Troy Hendrix, 38, is serving a life sentence at Attica Correctional Facility in New York State. Originally sentenced at 19 years old, he has spent the last 15 and a half years in solitary confinement. 

In the letter he wrote accompanying this piece, Hendrix reminisced about how Solitary Watch’s late founder and co-director, James Ridgeway, first reached out to him “just to send me sunlight” and remind him that he was not forgotten. This correspondence with Jim inspired Hendrix to write his first piece, “Your Imagination but My Reality,” which was published by Solitary Watch in 2013. In it, he detailed the day-to-day conditions he endured in the Elmira Correctional Facility’s Administrative Segregation Unit. 

After reading the collection Hell is a Very Small Place: Voices from Solitary Confinement earlier this year, Hendrix empathized strongly with the sentiments expressed in the essays and was inspired to write the following piece. —Sara Rain Tree

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I am approaching my 19th year of incarceration, after being sentenced to life imprisonment for crimes that I am actually innocent of. I proclaimed my innocence then (2003), and I continue to declare it now. Prison is a stark, uncaring, and inhospitable place, where souls become lost, and hearts become hardened. A place that is crowded and congested in a hostile environment, where love and privacy do not exist. A place where the “air” is toxic, and with each breath that you take, you breathe in the choking fumes of hatred, hostility, revulsion, and bitterness. Prison is an abnormal environment that does not offer any real reform, it’s a place that was meant to deform you psychologically. 

I approach my 15th and a half year of being held captive in the bleak confines of solitary confinement. Referred to by prisoners as the “box” or “coop” (as in chicken coop), solitary confinement is extreme isolation. It is essentially a prison within a prison. In the coop you can practically smell the misery, hatred, and anger oozing out of people’s pores. This is a place where overflowing thoughts overwhelm you, and unbearable loneliness cripples you. A place where hearts become frozen, minds become decayed, and helplessness replaces hope. Solitary confinement is a burial ground for souls and is the flower that blooms mental anguish and emotional devastation.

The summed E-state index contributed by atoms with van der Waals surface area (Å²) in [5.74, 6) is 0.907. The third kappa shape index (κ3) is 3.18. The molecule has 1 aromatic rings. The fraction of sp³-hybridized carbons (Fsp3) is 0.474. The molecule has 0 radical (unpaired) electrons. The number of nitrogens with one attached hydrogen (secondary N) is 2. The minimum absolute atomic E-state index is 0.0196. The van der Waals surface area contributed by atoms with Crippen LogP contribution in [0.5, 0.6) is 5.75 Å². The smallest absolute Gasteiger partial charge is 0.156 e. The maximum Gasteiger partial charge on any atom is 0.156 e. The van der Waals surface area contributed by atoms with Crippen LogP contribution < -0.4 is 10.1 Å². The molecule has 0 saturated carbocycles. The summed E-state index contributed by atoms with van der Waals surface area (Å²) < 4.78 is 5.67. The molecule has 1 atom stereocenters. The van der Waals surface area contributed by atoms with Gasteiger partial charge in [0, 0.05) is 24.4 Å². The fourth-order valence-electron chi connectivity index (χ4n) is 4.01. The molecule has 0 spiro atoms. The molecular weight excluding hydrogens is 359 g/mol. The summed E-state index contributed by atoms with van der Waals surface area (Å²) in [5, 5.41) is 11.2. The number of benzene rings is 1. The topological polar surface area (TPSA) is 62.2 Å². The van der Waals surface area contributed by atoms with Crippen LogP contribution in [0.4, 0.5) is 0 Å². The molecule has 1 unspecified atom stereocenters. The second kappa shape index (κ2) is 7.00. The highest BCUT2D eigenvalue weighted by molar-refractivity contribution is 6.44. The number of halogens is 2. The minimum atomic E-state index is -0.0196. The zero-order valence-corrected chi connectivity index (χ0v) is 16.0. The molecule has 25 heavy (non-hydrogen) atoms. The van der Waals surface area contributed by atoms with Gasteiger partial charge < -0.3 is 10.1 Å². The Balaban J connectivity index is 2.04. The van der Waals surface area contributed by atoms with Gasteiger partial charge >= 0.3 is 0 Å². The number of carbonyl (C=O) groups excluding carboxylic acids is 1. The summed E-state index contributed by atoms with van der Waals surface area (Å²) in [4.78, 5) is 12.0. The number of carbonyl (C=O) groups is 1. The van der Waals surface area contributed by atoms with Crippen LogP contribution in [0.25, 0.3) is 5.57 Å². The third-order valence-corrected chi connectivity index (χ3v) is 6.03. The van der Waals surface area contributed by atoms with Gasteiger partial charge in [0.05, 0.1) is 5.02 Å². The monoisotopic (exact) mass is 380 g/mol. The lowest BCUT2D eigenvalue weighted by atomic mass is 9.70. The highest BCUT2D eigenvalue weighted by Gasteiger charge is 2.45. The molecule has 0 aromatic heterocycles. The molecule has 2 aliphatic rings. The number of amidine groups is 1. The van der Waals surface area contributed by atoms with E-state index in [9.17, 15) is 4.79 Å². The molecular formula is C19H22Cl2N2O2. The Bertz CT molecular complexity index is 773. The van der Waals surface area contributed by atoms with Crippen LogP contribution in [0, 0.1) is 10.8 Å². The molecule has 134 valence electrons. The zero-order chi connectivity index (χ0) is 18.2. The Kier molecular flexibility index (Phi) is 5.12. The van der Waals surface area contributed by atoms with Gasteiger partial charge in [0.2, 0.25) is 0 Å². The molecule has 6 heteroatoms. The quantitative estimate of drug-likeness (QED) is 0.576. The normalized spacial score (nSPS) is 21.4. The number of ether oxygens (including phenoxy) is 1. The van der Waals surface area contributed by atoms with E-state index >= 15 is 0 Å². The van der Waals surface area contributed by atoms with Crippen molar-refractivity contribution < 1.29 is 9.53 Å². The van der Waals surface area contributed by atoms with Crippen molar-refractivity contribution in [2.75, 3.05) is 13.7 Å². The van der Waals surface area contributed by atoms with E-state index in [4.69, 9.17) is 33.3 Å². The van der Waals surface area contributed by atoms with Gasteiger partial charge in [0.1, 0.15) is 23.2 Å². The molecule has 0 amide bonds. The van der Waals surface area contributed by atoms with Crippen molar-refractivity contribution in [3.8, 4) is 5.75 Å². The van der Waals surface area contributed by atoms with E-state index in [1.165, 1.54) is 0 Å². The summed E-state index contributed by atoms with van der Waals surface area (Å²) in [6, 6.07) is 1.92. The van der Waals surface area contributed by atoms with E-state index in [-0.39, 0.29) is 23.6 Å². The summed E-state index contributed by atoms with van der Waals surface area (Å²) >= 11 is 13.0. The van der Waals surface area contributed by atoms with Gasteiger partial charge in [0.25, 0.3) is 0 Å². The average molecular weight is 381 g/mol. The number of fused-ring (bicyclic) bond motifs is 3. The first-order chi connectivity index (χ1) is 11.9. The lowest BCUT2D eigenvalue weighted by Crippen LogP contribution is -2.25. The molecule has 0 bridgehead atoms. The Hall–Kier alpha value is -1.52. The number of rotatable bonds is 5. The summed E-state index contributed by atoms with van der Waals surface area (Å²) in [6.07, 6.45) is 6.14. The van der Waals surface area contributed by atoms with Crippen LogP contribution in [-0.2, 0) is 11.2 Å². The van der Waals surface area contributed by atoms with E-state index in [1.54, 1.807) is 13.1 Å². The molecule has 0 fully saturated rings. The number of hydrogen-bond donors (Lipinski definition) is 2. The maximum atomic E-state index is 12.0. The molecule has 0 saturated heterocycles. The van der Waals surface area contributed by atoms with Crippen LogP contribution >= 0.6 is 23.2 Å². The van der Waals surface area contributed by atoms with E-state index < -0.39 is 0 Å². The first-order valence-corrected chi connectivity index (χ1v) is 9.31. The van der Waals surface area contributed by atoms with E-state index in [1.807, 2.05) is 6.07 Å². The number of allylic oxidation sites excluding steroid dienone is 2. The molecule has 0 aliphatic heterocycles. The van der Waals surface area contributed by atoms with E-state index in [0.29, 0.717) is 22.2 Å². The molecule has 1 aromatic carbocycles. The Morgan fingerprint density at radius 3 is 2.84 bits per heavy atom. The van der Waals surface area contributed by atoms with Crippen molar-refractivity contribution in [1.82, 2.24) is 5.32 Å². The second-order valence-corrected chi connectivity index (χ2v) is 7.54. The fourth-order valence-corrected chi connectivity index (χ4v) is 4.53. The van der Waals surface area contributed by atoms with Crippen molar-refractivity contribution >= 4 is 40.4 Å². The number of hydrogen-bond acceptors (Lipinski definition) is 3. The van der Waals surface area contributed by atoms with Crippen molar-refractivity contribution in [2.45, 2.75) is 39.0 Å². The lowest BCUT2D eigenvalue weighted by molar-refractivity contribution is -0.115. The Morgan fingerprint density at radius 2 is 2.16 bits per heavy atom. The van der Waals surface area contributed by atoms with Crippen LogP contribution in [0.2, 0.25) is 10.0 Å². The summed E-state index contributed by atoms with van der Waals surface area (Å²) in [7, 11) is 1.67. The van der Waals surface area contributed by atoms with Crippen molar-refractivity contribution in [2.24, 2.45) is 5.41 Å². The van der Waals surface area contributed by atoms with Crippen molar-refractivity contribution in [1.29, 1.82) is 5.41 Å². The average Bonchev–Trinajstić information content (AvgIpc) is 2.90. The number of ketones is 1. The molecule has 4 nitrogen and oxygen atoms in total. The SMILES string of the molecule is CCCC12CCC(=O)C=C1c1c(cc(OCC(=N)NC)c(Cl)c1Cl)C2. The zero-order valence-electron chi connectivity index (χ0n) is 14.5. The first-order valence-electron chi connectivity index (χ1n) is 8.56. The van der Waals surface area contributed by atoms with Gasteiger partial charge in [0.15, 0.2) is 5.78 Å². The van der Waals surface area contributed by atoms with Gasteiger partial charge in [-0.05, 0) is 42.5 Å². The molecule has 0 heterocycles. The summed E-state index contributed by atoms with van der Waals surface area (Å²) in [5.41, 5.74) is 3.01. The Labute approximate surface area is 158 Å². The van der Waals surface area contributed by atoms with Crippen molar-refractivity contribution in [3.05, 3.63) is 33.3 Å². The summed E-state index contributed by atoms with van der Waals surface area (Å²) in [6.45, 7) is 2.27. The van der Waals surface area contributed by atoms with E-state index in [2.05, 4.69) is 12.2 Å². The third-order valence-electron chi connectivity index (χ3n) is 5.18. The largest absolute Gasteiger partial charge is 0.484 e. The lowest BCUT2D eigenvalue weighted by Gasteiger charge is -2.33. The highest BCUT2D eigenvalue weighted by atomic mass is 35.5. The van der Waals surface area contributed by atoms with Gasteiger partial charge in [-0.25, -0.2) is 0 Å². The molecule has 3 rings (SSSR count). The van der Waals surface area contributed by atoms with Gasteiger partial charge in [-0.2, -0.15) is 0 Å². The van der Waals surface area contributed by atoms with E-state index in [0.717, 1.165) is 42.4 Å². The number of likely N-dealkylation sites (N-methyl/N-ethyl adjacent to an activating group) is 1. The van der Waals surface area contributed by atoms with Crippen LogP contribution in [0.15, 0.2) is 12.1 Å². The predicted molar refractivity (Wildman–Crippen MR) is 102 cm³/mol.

I approach my 38th year of existence, and throughout the years that I spent on this Earth, I have endured many hardships and harrowing experiences. I became a captive of the prison system at the age of 19, and the unfortunate reality is that I’ve spent half of my life in servitude. Prison offers no comfort or compassion, so whatever innocence I had left has been shattered and reduced to rubble. Prison is agonizing enough, yet my corrupt overseers decided to bury me deep within the desolate confines of isolation. 

Even though some things have changed in recent years, it does not erase the distressing times I’ve endured. For many on the outside, it’s hard to fathom the fact that I’ve spent my twenties and mostly all of my thirties in a box, or the fact that I went close to a decade without using a phone or watching television. There was also a period of time when I spent four years indoors, without ever going outside. So despite the few reforms being done to solitary confinement, nothing can be done to unbreak my heart, unshatter my spirit, and unrattle my mind. Nothing can be done to erase the lonely days I’ve experienced or the sleepless nights I suffered. Nothing can be done to undo me becoming desensitized, angry, bitter, irritable, or socially withdrawn, because the damage has already been done to me within this “House of Destruction.”

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